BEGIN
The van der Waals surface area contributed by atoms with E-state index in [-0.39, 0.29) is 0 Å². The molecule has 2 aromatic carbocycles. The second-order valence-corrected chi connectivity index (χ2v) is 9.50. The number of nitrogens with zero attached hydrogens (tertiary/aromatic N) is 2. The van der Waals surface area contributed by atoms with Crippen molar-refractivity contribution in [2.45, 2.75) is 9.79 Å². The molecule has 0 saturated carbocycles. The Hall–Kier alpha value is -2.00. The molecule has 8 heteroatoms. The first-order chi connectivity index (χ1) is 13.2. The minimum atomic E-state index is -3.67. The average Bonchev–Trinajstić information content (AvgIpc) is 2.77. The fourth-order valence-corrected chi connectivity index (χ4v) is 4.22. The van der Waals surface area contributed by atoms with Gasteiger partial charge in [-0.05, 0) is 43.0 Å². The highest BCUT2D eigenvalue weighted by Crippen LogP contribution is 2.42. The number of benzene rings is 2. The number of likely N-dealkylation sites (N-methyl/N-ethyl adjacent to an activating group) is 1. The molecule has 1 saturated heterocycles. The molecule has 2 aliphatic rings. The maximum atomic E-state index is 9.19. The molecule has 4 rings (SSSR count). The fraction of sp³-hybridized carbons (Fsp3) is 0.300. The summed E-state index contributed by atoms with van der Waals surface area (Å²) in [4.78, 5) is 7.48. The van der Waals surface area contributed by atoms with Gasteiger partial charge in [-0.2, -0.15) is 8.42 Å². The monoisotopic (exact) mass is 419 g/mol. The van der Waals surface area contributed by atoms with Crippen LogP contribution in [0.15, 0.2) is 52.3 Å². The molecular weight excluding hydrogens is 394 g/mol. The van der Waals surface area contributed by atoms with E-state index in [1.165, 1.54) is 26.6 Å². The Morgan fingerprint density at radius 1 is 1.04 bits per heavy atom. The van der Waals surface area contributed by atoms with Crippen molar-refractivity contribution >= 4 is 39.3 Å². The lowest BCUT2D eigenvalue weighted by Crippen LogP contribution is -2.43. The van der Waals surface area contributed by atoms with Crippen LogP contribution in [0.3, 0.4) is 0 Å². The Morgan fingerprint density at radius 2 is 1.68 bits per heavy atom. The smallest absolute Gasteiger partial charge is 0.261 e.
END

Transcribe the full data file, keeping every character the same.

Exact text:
The van der Waals surface area contributed by atoms with E-state index in [-0.39, 0.29) is 0 Å². The molecule has 2 aromatic carbocycles. The second-order valence-corrected chi connectivity index (χ2v) is 9.50. The number of nitrogens with zero attached hydrogens (tertiary/aromatic N) is 2. The van der Waals surface area contributed by atoms with Crippen molar-refractivity contribution in [2.45, 2.75) is 9.79 Å². The molecule has 0 saturated carbocycles. The Hall–Kier alpha value is -2.00. The molecule has 8 heteroatoms. The first-order chi connectivity index (χ1) is 13.2. The minimum atomic E-state index is -3.67. The average Bonchev–Trinajstić information content (AvgIpc) is 2.77. The fourth-order valence-corrected chi connectivity index (χ4v) is 4.22. The van der Waals surface area contributed by atoms with Gasteiger partial charge in [-0.05, 0) is 43.0 Å². The highest BCUT2D eigenvalue weighted by Crippen LogP contribution is 2.42. The number of benzene rings is 2. The number of likely N-dealkylation sites (N-methyl/N-ethyl adjacent to an activating group) is 1. The molecule has 1 saturated heterocycles. The molecule has 2 aliphatic rings. The maximum atomic E-state index is 9.19. The molecule has 4 rings (SSSR count). The fraction of sp³-hybridized carbons (Fsp3) is 0.300. The summed E-state index contributed by atoms with van der Waals surface area (Å²) in [4.78, 5) is 7.48. The van der Waals surface area contributed by atoms with Gasteiger partial charge in [-0.2, -0.15) is 8.42 Å². The monoisotopic (exact) mass is 419 g/mol. The van der Waals surface area contributed by atoms with Crippen LogP contribution in [0.15, 0.2) is 52.3 Å². The molecular weight excluding hydrogens is 394 g/mol. The van der Waals surface area contributed by atoms with E-state index in [1.165, 1.54) is 26.6 Å². The Morgan fingerprint density at radius 1 is 1.04 bits per heavy atom. The van der Waals surface area contributed by atoms with Crippen molar-refractivity contribution >= 4 is 39.3 Å². The lowest BCUT2D eigenvalue weighted by Crippen LogP contribution is -2.43. The van der Waals surface area contributed by atoms with Crippen LogP contribution in [0.3, 0.4) is 0 Å². The Morgan fingerprint density at radius 2 is 1.68 bits per heavy atom. The smallest absolute Gasteiger partial charge is 0.261 e.